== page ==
How did she do this? She converted to Suleiman’s faith and used the tenets of that faith to ensure he would not have sex with her outside of marriage, and then she withheld sex. Three days later, he asked her to marry him. And he must have loved her beyond all measure to break a 200-year-old custom of the Ottoman imperial house: Sultans do not marry their concubines. But he did.

Intelligent and influential, she became the sultan’s partner, not only in his bed and his household, but in ruling and political affairs. As his chief advisor, she earned a salary and became one of, if not the most powerful women in Ottoman history. Eventually, she became mother to six children, all of whom who lived became rulers in their own right. Additionally, she enjoyed her role as a philanthropist, sponsoring schools and mosques, a women’s hospital, and even public fountains.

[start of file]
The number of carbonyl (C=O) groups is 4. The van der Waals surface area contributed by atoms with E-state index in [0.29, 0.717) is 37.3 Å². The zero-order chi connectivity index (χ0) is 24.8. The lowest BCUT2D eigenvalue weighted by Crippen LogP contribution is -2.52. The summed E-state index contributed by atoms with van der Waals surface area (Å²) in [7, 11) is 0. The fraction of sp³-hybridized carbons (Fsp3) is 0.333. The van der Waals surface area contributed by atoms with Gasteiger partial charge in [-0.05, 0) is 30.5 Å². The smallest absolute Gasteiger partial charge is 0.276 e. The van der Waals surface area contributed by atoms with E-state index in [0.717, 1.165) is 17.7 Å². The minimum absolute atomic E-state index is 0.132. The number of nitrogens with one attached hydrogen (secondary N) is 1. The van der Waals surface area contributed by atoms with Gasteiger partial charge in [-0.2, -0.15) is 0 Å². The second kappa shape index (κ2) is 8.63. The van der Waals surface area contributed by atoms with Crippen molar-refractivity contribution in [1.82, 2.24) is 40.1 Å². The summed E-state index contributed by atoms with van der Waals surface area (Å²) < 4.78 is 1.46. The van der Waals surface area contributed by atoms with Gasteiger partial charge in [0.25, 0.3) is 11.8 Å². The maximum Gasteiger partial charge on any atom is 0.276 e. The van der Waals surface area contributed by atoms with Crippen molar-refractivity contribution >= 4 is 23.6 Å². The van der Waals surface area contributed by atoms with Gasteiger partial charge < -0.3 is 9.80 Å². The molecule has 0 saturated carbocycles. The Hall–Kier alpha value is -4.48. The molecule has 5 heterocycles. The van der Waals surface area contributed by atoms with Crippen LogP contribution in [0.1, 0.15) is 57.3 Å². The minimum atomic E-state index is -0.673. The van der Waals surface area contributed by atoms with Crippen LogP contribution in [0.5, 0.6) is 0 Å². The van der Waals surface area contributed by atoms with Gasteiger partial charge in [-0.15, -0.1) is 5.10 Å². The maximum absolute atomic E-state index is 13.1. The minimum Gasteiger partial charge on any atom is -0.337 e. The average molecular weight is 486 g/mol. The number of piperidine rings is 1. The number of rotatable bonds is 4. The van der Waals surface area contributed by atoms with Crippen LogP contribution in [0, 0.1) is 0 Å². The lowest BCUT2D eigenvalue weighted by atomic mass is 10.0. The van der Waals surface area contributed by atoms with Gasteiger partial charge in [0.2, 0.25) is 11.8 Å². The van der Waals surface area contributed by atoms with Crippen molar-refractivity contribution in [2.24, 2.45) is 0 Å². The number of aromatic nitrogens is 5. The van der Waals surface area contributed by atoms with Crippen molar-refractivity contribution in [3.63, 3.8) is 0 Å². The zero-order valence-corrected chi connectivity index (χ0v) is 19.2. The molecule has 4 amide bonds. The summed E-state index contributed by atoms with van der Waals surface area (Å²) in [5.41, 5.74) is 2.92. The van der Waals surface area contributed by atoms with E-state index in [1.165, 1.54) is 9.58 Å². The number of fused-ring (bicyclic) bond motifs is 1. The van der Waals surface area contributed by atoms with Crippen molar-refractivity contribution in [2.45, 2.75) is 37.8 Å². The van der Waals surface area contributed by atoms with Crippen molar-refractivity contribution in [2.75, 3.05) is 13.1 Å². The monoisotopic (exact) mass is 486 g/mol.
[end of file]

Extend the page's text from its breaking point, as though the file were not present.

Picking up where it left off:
I think she’ll make an excellent character in one of my next novels–a woman who used her brains even more than her beauty to create her own future.

Under his pen name, Muhibbi, her adoring husband, Sultan Suleiman, composed this poem for his wife:

“Throne of my lonely niche, my wealth, my love, my moonlight.
My most sincere friend, my confidant, my very existence, my Sultan, my one and only love.
The most beautiful among the beautiful…
My springtime, my merry faced love, my daytime, my sweetheart, laughing leaf…
My plants, my sweet, my rose, the one only who does not distress me in this world…
My Istanbul, my Caraman, the earth of my Anatolia
My Badakhshan, my Baghdad and Khorasan
My woman of the beautiful hair, my love of the slanted brow, my love of eyes full of mischief…
I’ll sing your praises always
I, lover of the tormented heart, Muhibbi of the eyes full of tears, I am happy.”

Agree or Disagree — Brexit Is History in the Making

brit_flagIs this the end of globalization? The end of the EU? Perhaps the end of the world as we know it?